Incoterms are a pre-defined global standard for allocating risk of loss, customs clearance, and transit insurance in sale of goods contracts. The International Chamber of Commerce (ICC) established Incoterms in 1936 and updates the definitions every ten years, with the most recent version adopted earlier this year.
Incoterms are an amazing tool for contract drafters to succinctly manage the liabilities and responsibilities relating to transit and logistics. However, drafters must be careful not to create more problems by misuse. Here are three common mistakes made using Incoterms.
1. Using the Wrong Format
Incoterms are always a three-letter acronym, such as EXW or DDP. Never spell out Incoterms in the contract. It creates confusion about whether you intend to use the ICC-defined term or if you wrote out the word because you want a different concept.
Also, the ICC prescribes how to use the Incoterm in a sentence. The proper use is, “Seller will deliver the goods DDP buyer’s facility in Miami, Florida.” Note that we don’t use the word “to” between the Incoterm and the delivery point.
Finally, always identify the Incoterms definition set with your use. After the delivery location, always add “(Incoterms 2020).” This insertion addresses any confusion about which version controls in the event of a rule change.
2. Including Other Contradicting Concepts in the Contract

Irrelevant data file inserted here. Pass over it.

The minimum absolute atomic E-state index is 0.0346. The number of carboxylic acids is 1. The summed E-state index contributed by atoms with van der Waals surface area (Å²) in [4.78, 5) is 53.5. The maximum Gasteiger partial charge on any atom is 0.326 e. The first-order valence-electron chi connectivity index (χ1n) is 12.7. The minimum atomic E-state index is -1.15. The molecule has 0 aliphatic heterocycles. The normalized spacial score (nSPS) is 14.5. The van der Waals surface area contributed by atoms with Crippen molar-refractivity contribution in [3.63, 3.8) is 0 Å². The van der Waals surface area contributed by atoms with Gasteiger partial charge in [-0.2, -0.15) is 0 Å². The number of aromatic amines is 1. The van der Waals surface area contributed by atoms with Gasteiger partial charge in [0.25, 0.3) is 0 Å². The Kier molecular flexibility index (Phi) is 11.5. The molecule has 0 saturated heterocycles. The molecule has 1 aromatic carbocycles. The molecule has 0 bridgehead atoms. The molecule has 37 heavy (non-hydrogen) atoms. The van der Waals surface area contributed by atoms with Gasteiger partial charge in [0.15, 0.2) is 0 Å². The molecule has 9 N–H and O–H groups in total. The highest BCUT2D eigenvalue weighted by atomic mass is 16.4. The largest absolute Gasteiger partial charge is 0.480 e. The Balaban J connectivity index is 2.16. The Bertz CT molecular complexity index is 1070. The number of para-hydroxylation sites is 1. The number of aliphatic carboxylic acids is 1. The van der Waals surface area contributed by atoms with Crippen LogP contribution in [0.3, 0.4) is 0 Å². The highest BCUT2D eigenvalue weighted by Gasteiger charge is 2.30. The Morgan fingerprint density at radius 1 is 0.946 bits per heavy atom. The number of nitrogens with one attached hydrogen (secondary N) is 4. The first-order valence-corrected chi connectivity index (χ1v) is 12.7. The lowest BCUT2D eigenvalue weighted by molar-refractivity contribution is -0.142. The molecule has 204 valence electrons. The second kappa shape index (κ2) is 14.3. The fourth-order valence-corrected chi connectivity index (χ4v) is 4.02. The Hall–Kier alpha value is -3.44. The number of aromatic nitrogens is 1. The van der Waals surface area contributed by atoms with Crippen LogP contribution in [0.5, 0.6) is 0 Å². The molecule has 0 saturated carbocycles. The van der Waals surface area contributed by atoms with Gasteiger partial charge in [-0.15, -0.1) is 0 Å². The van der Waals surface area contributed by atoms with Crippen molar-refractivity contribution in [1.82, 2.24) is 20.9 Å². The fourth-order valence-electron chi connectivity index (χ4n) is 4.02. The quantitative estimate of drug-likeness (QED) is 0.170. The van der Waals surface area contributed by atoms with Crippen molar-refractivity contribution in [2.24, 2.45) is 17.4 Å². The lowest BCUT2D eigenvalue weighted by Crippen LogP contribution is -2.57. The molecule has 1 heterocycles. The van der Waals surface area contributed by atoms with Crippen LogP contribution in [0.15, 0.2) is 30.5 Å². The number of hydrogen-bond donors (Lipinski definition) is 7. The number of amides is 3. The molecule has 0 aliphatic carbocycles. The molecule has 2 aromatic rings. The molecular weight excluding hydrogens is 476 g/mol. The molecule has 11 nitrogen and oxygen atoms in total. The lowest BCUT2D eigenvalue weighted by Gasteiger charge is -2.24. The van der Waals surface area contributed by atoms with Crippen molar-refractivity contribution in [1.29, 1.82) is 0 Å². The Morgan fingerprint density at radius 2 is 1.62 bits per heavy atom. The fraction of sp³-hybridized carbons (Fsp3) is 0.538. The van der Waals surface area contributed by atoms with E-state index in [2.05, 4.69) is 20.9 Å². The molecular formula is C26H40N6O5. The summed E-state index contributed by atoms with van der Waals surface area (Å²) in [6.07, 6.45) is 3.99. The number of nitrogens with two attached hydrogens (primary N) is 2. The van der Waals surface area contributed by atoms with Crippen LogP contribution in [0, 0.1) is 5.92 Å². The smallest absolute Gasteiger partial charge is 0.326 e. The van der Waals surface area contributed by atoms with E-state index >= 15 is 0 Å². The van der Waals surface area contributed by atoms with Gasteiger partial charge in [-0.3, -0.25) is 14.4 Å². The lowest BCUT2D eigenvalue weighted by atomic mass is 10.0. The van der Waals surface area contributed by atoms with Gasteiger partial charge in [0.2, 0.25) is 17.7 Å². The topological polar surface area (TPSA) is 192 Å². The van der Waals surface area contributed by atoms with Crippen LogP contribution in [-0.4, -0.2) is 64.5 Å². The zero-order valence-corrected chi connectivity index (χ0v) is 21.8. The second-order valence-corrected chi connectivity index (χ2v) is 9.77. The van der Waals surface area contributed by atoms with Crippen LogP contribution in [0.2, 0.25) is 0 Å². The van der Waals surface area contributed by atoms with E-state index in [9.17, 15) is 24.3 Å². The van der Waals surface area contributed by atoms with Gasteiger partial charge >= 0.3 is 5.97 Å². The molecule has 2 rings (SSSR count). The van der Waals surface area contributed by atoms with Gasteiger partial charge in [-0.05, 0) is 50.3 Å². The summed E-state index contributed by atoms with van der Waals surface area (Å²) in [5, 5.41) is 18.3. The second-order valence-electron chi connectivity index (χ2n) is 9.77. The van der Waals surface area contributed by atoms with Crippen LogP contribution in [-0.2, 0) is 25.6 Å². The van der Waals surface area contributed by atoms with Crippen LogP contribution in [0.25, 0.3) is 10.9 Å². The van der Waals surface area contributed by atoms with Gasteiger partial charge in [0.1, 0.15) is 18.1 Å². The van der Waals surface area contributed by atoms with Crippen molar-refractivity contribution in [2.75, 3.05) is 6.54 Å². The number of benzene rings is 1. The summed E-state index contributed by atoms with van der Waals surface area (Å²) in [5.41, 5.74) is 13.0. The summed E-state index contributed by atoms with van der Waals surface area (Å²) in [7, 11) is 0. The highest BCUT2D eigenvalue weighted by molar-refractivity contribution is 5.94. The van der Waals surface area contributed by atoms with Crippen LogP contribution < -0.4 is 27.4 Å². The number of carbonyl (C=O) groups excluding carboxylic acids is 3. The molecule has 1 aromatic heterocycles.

Your contract has a problem if it identifies the applicable Incoterm and has other provisions on risk of loss, transit insurance, and customs clearance. Incoterms already include most shipment-related rights and obligations, so you end up with two provisions covering the same concept.
So providing “Buyer shall deliver the Goods EXW Seller’s Shanghai Factory (Incoterms 2020),” and then adding “Seller retains risk of loss until the Goods are delivered to Buyer’s warehouse in San Jose, California,” creates an internal conflict in the contract. The Incoterm EXW passes risk of loss in Shanghai but the other term provides that risk of loss passes in San Jose.
If you use an Incoterm, you should let it do its job and be the only provision addressing those issues.
3. Not Talking to Your Logistics and International Tax Team
Where risk of loss and delivery occur can have a significant impact on your company’s operations and risks. If the seller is in a different country from the delivery point, someone will be facing import and tariff risks and requirements.
Many buyers don’t realize that by agreeing to EXW, they will be the importer of record into the U.S. and responsible for compliance with U.S. import rules. In addition, if you take possession in a foreign country, there could be tax implications due to your company owning assets there.
Always vet the Incoterms with your teams to make sure your choice works within the company’s operational requirements.
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Incoterms appear simple to use, but we always need to take care not to create more problems by using Incoterms improperly.
Author: Laura Frederick